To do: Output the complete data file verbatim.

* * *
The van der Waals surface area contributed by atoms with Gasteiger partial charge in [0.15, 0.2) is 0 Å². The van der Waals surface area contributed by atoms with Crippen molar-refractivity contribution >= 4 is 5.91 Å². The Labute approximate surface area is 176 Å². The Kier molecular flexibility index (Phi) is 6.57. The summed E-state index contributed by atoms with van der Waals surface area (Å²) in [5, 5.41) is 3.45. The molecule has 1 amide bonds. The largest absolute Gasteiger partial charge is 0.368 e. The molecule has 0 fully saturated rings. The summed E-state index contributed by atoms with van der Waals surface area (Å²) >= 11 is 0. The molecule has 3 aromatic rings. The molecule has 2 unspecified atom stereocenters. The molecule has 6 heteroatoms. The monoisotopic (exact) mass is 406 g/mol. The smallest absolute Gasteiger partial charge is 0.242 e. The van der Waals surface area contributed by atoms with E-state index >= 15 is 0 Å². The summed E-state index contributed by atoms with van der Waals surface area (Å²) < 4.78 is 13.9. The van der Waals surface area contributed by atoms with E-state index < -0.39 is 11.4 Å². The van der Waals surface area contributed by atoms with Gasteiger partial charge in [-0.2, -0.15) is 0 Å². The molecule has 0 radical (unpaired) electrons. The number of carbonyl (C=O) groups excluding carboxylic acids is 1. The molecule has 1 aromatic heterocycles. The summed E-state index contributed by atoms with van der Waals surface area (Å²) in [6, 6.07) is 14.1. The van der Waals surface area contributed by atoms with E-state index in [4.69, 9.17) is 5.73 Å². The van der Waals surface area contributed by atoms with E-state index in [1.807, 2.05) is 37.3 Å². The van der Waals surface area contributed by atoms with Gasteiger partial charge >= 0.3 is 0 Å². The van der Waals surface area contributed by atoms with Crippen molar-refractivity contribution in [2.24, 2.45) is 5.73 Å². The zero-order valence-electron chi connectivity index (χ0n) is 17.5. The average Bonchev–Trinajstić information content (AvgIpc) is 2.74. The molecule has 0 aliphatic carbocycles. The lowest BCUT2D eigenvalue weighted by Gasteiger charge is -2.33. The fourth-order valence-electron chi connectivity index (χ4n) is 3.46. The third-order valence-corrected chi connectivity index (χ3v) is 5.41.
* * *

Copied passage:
The van der Waals surface area contributed by atoms with Gasteiger partial charge in [0.15, 0.2) is 0 Å². The van der Waals surface area contributed by atoms with Crippen molar-refractivity contribution >= 4 is 5.91 Å². The Labute approximate surface area is 176 Å². The Kier molecular flexibility index (Phi) is 6.57. The summed E-state index contributed by atoms with van der Waals surface area (Å²) in [5, 5.41) is 3.45. The molecule has 1 amide bonds. The largest absolute Gasteiger partial charge is 0.368 e. The molecule has 0 fully saturated rings. The summed E-state index contributed by atoms with van der Waals surface area (Å²) >= 11 is 0. The molecule has 3 aromatic rings. The molecule has 2 unspecified atom stereocenters. The molecule has 6 heteroatoms. The monoisotopic (exact) mass is 406 g/mol. The smallest absolute Gasteiger partial charge is 0.242 e. The van der Waals surface area contributed by atoms with E-state index >= 15 is 0 Å². The summed E-state index contributed by atoms with van der Waals surface area (Å²) < 4.78 is 13.9. The van der Waals surface area contributed by atoms with E-state index < -0.39 is 11.4 Å². The van der Waals surface area contributed by atoms with Gasteiger partial charge in [-0.2, -0.15) is 0 Å². The molecule has 0 radical (unpaired) electrons. The number of carbonyl (C=O) groups excluding carboxylic acids is 1. The molecule has 1 aromatic heterocycles. The summed E-state index contributed by atoms with van der Waals surface area (Å²) in [6, 6.07) is 14.1. The van der Waals surface area contributed by atoms with E-state index in [4.69, 9.17) is 5.73 Å². The van der Waals surface area contributed by atoms with E-state index in [1.807, 2.05) is 37.3 Å². The van der Waals surface area contributed by atoms with Gasteiger partial charge >= 0.3 is 0 Å². The van der Waals surface area contributed by atoms with Crippen molar-refractivity contribution in [2.24, 2.45) is 5.73 Å². The zero-order valence-electron chi connectivity index (χ0n) is 17.5. The average Bonchev–Trinajstić information content (AvgIpc) is 2.74. The molecule has 0 aliphatic carbocycles. The lowest BCUT2D eigenvalue weighted by Gasteiger charge is -2.33. The fourth-order valence-electron chi connectivity index (χ4n) is 3.46. The third-order valence-corrected chi connectivity index (χ3v) is 5.41.